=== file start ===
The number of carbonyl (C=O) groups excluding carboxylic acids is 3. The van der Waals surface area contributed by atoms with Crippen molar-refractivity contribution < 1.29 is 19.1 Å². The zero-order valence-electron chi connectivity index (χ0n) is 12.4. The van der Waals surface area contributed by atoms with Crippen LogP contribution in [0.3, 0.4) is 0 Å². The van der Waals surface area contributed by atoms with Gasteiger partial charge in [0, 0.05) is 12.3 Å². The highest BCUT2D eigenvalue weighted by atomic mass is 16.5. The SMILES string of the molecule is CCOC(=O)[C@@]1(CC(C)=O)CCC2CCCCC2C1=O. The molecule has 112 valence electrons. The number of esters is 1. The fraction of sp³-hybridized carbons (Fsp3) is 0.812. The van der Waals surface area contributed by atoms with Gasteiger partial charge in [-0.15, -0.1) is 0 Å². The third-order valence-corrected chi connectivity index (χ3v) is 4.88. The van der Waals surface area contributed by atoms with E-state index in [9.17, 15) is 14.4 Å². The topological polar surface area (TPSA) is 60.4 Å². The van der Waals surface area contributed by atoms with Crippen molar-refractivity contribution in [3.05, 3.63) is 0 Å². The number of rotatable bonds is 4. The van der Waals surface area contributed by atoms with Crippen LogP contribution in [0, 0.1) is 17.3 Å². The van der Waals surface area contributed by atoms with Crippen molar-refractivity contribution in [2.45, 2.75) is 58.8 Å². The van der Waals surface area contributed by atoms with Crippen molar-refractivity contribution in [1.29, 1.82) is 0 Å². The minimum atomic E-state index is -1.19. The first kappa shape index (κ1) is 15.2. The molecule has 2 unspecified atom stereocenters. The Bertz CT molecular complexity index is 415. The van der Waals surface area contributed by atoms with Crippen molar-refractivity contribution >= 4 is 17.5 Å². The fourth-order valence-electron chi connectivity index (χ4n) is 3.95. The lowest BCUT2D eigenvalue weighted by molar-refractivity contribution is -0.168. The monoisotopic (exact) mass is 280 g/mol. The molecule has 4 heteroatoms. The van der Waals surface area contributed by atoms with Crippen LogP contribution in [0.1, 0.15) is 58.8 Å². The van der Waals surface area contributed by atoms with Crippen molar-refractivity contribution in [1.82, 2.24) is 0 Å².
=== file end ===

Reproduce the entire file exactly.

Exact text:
The number of carbonyl (C=O) groups excluding carboxylic acids is 3. The van der Waals surface area contributed by atoms with Crippen molar-refractivity contribution < 1.29 is 19.1 Å². The zero-order valence-electron chi connectivity index (χ0n) is 12.4. The van der Waals surface area contributed by atoms with Crippen LogP contribution in [0.3, 0.4) is 0 Å². The van der Waals surface area contributed by atoms with Gasteiger partial charge in [0, 0.05) is 12.3 Å². The highest BCUT2D eigenvalue weighted by atomic mass is 16.5. The SMILES string of the molecule is CCOC(=O)[C@@]1(CC(C)=O)CCC2CCCCC2C1=O. The molecule has 112 valence electrons. The number of esters is 1. The fraction of sp³-hybridized carbons (Fsp3) is 0.812. The van der Waals surface area contributed by atoms with Gasteiger partial charge in [-0.15, -0.1) is 0 Å². The third-order valence-corrected chi connectivity index (χ3v) is 4.88. The van der Waals surface area contributed by atoms with E-state index in [9.17, 15) is 14.4 Å². The topological polar surface area (TPSA) is 60.4 Å². The van der Waals surface area contributed by atoms with Crippen molar-refractivity contribution in [3.05, 3.63) is 0 Å². The number of rotatable bonds is 4. The van der Waals surface area contributed by atoms with Crippen LogP contribution in [0, 0.1) is 17.3 Å². The van der Waals surface area contributed by atoms with Crippen molar-refractivity contribution in [2.45, 2.75) is 58.8 Å². The van der Waals surface area contributed by atoms with Crippen molar-refractivity contribution in [1.29, 1.82) is 0 Å². The minimum atomic E-state index is -1.19. The first kappa shape index (κ1) is 15.2. The molecule has 2 unspecified atom stereocenters. The Bertz CT molecular complexity index is 415. The van der Waals surface area contributed by atoms with Crippen molar-refractivity contribution >= 4 is 17.5 Å². The fourth-order valence-electron chi connectivity index (χ4n) is 3.95. The lowest BCUT2D eigenvalue weighted by molar-refractivity contribution is -0.168. The monoisotopic (exact) mass is 280 g/mol. The molecule has 4 heteroatoms. The van der Waals surface area contributed by atoms with Crippen LogP contribution in [0.1, 0.15) is 58.8 Å². The van der Waals surface area contributed by atoms with Crippen molar-refractivity contribution in [1.82, 2.24) is 0 Å².